There are many misconceptions about Agile, and none of the following are true:
- we don’t need to plan with Agile – planning in Agile may use different techniques, models, etc, but every project needs to plan. In Agile the names of planning processes and products may be quite different to traditional terminology (e.g. “planning poker”) but we still have to do it.
- we don’t need to worry about budgets – businesses will always work to and within budgets. People who forget this could have very short careers in projects.
- we don’t need a project manager (or that horrible project management stuff! ). In Agile we may not use the term but the responsibilities of a project manager will be evident in the team – and we may not produce traditional PM outputs, but we will produce others. If there are many aspects other than the core development effort, you may still need one.
- Agile environments lack discipline – quite the reverse. They can allow a great deal more flexibility but at the same time they should provide a far more predictable outcome from development efforts, for many reasons.
- Governance is impossible with Agile projects: is totally untrue – or at least should be. Once again it may use very different data items and routines, but in most environments Governance must happen and be effective. Fortunately there are clear examples in business today where this is being achieved very successfully.
- Scrum automatically means Agile: Scrum is a development method that can fit very well with Agile but Scrum alone does not mean Agile – Agile is far greater than just Scrum.
Yes there certainly are some. Agile is best suited to smaller project (teams) where interactions are frequent and relatively easy to manage – in other words this is very realistic. Much larger projects, or projects where teams and resources are in different countries for example, can still take on board some of the practices of Agile, with a resulting benefit, but will find the approach far more challenging. Projects where there is a very large design effort, for example Engineering Process Design, will always lean heavily on traditional methods, but could also take advantage of selected practices from an Agile environment.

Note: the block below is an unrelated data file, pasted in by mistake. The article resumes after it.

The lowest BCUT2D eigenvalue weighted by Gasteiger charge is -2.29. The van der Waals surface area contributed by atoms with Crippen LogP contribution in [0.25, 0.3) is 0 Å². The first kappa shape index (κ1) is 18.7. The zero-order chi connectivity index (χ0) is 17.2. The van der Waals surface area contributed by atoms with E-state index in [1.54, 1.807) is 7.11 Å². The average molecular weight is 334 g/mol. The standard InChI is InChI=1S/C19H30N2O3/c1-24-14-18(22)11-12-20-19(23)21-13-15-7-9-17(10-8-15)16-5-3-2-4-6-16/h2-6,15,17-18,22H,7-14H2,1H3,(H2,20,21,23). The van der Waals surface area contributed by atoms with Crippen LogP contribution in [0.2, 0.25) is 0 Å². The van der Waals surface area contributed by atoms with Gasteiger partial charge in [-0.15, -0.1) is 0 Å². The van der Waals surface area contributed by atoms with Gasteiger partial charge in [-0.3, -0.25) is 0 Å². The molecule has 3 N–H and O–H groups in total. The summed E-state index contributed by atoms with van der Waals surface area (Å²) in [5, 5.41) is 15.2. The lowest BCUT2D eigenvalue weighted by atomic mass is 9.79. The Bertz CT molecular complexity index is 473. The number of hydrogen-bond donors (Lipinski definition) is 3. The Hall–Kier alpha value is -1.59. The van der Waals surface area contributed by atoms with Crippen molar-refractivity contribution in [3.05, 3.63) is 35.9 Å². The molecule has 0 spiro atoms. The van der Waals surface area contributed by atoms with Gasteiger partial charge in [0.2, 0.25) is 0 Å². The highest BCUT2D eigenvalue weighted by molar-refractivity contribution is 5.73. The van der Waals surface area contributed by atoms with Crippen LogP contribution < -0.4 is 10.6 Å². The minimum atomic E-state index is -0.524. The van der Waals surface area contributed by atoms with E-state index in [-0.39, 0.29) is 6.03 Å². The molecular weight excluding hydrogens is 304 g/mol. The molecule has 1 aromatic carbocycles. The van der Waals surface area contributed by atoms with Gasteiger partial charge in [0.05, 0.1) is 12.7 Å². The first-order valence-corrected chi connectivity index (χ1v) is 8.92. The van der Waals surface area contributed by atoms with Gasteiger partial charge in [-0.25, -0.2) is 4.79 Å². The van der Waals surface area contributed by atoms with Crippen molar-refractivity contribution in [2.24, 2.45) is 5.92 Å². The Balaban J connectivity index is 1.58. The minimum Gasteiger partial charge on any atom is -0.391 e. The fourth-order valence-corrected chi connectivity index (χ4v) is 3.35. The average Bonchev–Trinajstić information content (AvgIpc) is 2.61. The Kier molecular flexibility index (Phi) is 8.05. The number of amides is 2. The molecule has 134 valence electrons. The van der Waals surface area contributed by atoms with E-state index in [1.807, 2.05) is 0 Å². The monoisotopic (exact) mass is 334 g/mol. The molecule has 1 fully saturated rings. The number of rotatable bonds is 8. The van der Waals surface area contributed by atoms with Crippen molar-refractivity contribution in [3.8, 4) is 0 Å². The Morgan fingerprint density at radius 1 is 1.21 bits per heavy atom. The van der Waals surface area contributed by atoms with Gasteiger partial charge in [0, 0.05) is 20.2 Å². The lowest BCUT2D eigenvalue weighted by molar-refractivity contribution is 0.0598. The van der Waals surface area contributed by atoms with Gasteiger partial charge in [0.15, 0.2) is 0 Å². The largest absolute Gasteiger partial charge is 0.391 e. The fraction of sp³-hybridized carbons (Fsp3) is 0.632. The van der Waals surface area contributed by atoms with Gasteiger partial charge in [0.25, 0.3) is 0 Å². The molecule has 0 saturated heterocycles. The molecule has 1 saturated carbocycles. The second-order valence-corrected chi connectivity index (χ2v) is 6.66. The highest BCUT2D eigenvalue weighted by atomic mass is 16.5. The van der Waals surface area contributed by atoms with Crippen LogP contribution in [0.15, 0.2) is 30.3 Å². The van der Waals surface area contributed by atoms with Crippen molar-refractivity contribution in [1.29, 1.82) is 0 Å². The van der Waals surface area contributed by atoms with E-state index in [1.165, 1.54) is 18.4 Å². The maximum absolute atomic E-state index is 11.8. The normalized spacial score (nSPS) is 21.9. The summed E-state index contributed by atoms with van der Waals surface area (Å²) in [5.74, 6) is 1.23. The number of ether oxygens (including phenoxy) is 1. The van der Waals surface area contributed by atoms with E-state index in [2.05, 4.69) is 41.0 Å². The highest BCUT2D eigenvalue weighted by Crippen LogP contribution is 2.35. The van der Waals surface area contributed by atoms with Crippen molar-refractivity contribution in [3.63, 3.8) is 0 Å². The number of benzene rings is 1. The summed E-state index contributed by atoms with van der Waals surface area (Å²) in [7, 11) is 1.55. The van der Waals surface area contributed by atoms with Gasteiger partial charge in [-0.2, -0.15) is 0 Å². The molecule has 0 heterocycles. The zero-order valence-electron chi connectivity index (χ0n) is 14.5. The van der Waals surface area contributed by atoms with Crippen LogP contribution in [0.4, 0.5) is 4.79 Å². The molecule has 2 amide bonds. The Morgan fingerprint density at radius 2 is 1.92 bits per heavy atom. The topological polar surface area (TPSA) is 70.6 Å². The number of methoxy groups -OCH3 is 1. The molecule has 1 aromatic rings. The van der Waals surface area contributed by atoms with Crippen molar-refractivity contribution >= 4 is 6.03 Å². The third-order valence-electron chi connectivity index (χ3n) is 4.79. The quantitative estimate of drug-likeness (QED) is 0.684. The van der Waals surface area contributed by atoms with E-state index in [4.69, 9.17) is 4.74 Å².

Can you apply Agile to supplier produced projects (deliverables)?
Yes you can, but only if the supplier is able and willing to work in an Agile manner. As always, trying to introduce this approach after suppliers have already been chosen (and contracts are in place), is going to be challenging at best and at worst very unsuccessful.
Sadly no – it can and does work extremely well already for some projects and businesses. However, it requires and is often a major change to working practices and most import of all of course, people. To some people, this level of change may challenge long held beliefs, and if they cannot see beyond those challenges, it is not very likely they will succeed, or maybe even want to.
It also needs to be understood by senior management to the extent that they will support decisions (for example in the choice of key suppliers who will support an Agile environment).